Acquired Hearing Loss: Psychological and Psychosocial Implications
Although one-sixth of the adult population acquire a hearing disability its effects have hitherto received little attention in the literature. This work constitutes an important first step in remedying the neglect there has been of postlingual hearing loss. The volume describes the first systematic attempt to obtain an understanding of the effect of hearing loss on psychological well-being and on family, social and work life. Topics covered include a review of existing knowledge, the implication of hearing loss in paranoid mental states, the relationship of audiological to psychological and psychosocial variables for all types and degrees of hearing loss, the handicapping nature of severe sensorineural hearing loss and the effects on normally hearing members of a family. Such a study draws many conclusions for the rehabilitation of adults with acquired hearing loss and will be vital reading for audiologists, hearing therapists, speech and hearing scientists, psychologists, psychiatrists and those therapists concerned with community medicine, and for social workers who come into regular contact with the hearing impaired. FROM THE PREFACE: One sixth of the adult population of Britain acquires a significant hearing loss in adult life. Very little is known about the disorder or about the effect that it has on people's lives. During recent years, however, a certain amount of reserch on acquired hearing loss has been initiated. The purpose of this book is to fill a gap in this research by describing what I believe to be the first-ever systematic investigation into the psychological and psychosocial effects of acquired hearing loss in adults of working age. In particular, this book examines the effect of hearing loss on mental health and psychological well-being, work, family, and social life. It then relates findings in these areas to audiological variables such as onset, type and degree of hearing loss, speech comprehension, and the amount of benefit obtained from a hearing aid. Implications for rehabilitation are also considered. Indeed, given that the book focusses on people who have owned a hearing aid for at least a year, it can also be viewed as an evaluation of existing rehabilitation services. It is hoped that the book will prove useful for those whose professional work brings them into contact with the hearing impaired, and for social scientists, researchers, and members of the caring professions who want to know more about what it means to live with a communication disability. FROM THE FOREWORD: In the four decades since World War II, a number of important studies have been made of the psychological and psychosocial consequences of prelingual hearing loss. Despite the fact that individuals with acquired, postlingual hearing loss are at least 100 times more common, they have hitherto been neglected. Alan Thomas's monograph constitutes an important first step in remedying this neglect. The differences between the two groups are worth considering. The prelingual group in many ways constitutes a distinct subset of the population, differing markedly in their means of communication, and so has attracted the interest of psychologists and linguists for theoretical as well as practical reasons. Those with hearing loss acquired after development of language are merely the general population with a blunted auditory input, a view supported by the findings of the two studies reported in this book. It is to be expected, therefore, that the changes to be found will be far more subtle. What is surprising is the degree of psychological change found in certain of the present groups--ranging from 18 to 19% in the basic study groups to 57% in one subset--compared with 5% in a normally hearing control group. The reasons for this aspect of handicap are examined and discussed at considerable length, with much detail provided of other aspects of handicap experienced by these hearing-impaired individuals. The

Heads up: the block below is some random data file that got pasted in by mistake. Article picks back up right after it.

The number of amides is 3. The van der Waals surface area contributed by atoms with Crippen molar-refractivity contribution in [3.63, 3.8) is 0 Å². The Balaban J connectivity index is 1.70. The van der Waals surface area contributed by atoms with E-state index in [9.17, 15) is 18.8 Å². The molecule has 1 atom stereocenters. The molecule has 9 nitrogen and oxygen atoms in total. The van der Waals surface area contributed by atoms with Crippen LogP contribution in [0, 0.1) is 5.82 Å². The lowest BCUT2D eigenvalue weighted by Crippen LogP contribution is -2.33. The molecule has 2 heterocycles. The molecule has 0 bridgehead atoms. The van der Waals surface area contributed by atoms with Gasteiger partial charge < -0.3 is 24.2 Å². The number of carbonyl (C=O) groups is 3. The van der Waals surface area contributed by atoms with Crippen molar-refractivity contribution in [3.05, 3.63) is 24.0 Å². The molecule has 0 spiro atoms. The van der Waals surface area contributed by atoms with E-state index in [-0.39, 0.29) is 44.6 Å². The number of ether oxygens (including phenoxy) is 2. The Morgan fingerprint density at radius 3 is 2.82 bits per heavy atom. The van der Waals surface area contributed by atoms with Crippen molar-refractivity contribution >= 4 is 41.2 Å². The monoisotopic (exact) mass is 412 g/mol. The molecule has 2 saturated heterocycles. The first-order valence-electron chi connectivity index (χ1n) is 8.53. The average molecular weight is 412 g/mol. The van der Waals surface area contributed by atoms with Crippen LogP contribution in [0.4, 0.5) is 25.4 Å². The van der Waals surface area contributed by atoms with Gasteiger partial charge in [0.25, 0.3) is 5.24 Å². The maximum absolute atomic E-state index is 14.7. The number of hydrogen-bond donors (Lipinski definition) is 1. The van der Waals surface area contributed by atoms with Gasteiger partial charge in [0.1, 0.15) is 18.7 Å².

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Methodology and Audiological Characteristics
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acquired hearing loss adults analysis audiogram auditory dysfunction Boothroyd conductive hearing loss control group Cornell Index correlation deaf degree of hearing depression difference difficulty disability or health disorder domains of auditory effects of hearing environmental aids Eysenck Personality Questionnaire factors frequencies friends GLIM hard-of-hearing health trouble hearing aid clinic hearing impairment hearing-impaired group hearing-impaired sample HMS Section Hospital interview inventory lipreading mean dB loss measurement of hearing MMPI National Health Service Nett noise normally hearing norms obtained onset of hearing paranoid patients phonemes physical disability population prelingually prelingually deaf problems proportion psychiatric psychological and psychosocial psychological disturbance pure tone questionnaire rehabilitation relationship respondents RNID Scale Second Study self-estimate sensorineural hearing loss severe hearing loss significant significantly social class speech discrimination ability speech discrimination scores speech discrimination test speech tests stress subsample Survey tinnitus tion type of hearing variables well-being